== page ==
Shh. Some tweaks in the app world. Facebook added a "quiet mode" to squelch notifications. Google renamed Hangouts Meet and Hangouts Chat to Google Meet and Google Chat. Google also created a virtual braille keyboard for Android phones (it's kind of amazing!).

Don't ever take sides with anyone against the family again. Moving on to the world of copyright tweaks, France is the latest European country trying to pressure Google to pay news organizations for including them in search.

Teacher's pet. And finally, keeping up with the Javier Soltero beat, the Google exec whose name does not end with an 'n' tells Bloomberg that Google Classroom has doubled its number of active users to 100 million since the beginning of March.


Apple may be the world's most profitable company, but not everything is perfect in the ranks of the iPhone maker's workforce. A group known as Information Systems & Technology, or IS&T, comprised mainly of contractors who make internal tools and software, "is a Game of Thrones nightmare," BuzzFeed reporter Alex Kantrowitz reveals in an excerpt of his new book about the largest tech companies.

“There’s a Cold War going on every single day,” Archana Sabapathy, a former IS&T contractor who did two stints in the division, told me. Sabapathy’s first stint at IS&T lasted more than three years, the second only a day. Inside the division, she said, contracting companies such as Wipro, Infosys, and Accenture are constantly fighting to fill roles and win projects, which are handed out largely on the basis of how cheaply they can staff up to Apple’s needs.

“They’re just fighting for the roles,” Sabapathy told me. “That’s all they care about, not the work, not the deliverables, the effort they put in, or even talent. They’re not looking for any of those aspects.”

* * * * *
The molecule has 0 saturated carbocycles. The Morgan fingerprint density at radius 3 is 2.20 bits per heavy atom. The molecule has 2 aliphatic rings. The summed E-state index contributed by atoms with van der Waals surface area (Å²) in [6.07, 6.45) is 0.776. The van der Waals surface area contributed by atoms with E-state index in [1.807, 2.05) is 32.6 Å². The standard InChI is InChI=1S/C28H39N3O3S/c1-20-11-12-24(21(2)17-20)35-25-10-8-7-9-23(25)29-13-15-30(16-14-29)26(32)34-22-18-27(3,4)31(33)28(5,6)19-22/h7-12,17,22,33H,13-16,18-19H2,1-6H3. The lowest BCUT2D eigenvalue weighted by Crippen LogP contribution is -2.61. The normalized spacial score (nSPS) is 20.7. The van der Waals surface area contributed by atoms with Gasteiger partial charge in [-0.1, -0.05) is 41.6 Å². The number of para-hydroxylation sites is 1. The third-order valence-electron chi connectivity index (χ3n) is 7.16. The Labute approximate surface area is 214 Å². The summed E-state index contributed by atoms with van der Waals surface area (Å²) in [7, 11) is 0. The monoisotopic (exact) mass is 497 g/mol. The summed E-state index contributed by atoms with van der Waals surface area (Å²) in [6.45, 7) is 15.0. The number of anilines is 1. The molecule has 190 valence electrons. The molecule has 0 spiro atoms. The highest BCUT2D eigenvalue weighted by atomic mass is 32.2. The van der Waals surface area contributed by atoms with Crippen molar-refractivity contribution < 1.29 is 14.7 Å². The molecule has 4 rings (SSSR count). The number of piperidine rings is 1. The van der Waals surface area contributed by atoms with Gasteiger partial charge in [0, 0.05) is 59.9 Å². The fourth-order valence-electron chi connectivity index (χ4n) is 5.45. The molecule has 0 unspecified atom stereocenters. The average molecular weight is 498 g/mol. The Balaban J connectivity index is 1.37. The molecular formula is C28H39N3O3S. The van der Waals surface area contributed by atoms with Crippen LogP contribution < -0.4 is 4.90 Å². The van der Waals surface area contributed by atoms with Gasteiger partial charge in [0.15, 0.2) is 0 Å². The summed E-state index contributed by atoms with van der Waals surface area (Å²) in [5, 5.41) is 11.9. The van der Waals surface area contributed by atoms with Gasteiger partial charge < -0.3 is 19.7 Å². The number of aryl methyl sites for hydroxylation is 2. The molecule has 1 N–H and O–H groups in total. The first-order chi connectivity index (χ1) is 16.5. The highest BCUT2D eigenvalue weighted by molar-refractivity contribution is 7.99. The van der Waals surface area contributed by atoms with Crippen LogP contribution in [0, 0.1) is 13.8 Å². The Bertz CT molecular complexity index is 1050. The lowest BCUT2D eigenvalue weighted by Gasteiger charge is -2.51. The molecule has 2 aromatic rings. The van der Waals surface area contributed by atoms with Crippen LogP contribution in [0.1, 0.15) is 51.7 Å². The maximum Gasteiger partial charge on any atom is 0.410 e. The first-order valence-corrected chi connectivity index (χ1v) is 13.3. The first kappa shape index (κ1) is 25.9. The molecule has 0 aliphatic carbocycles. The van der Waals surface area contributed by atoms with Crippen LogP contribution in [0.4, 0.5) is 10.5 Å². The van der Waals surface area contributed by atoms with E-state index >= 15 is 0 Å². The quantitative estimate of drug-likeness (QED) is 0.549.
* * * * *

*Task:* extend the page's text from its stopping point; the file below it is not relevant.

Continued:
A few long reads that I came across this week:

Olympic Icon Flo Jo Raced To The Top and Took Us With Her (Zora)
Beyond the nails, one-legged tracksuits, and world records, Florence Griffith Joyner set the stage for women to build million-dollar brands.

The Long Beach Model (City Journal)
Bucking California trends, the port city remains devoted to a middle-class economy.

The Weirdly Enduring Appeal of Weird Al Yankovic (New York Times Magazine)
National economies collapse; species go extinct; political movements rise and fizzle. But — somehow, for some reason — Weird Al keeps rocking.

They Led the Cult of Remote Work. Now We’re All Members. (Marker)
It only took a pandemic for us to live in Jason Fried and David Heinemeier Hansson’s remote work fantasy.


Streaming church, Zoom seders: How coronavirus has pushed Easter and Passover services online By Robert Hackett

Facebook gives users a way to take a break from notification hell By Danielle Abril

From NBA2K to eNASCAR, are e-sports the new, well, sports? By Chris Morris

Dean of Stanford Medicine: How virtual care can make medicine even more human By Lloyd B. Minor

(Some of these stories require a subscription to access. There is a 50% discount for our loyal readers if you use this link to sign up. Thank you for supporting our journalism.)


If you are looking for some humor in our current situation, and who isn't, then you may be encouraged to learn that Saturday Night Live is planning to air a new show this weekend while abiding by all social-distancing guidelines. Here's hoping Lorne Michaels and crew can take our minds off of coronavirus for at least a little while. If that's not your thing, Apple TV is the latest streaming service to make a bunch of its shows available for free. Have a great weekend.

Aaron Pressman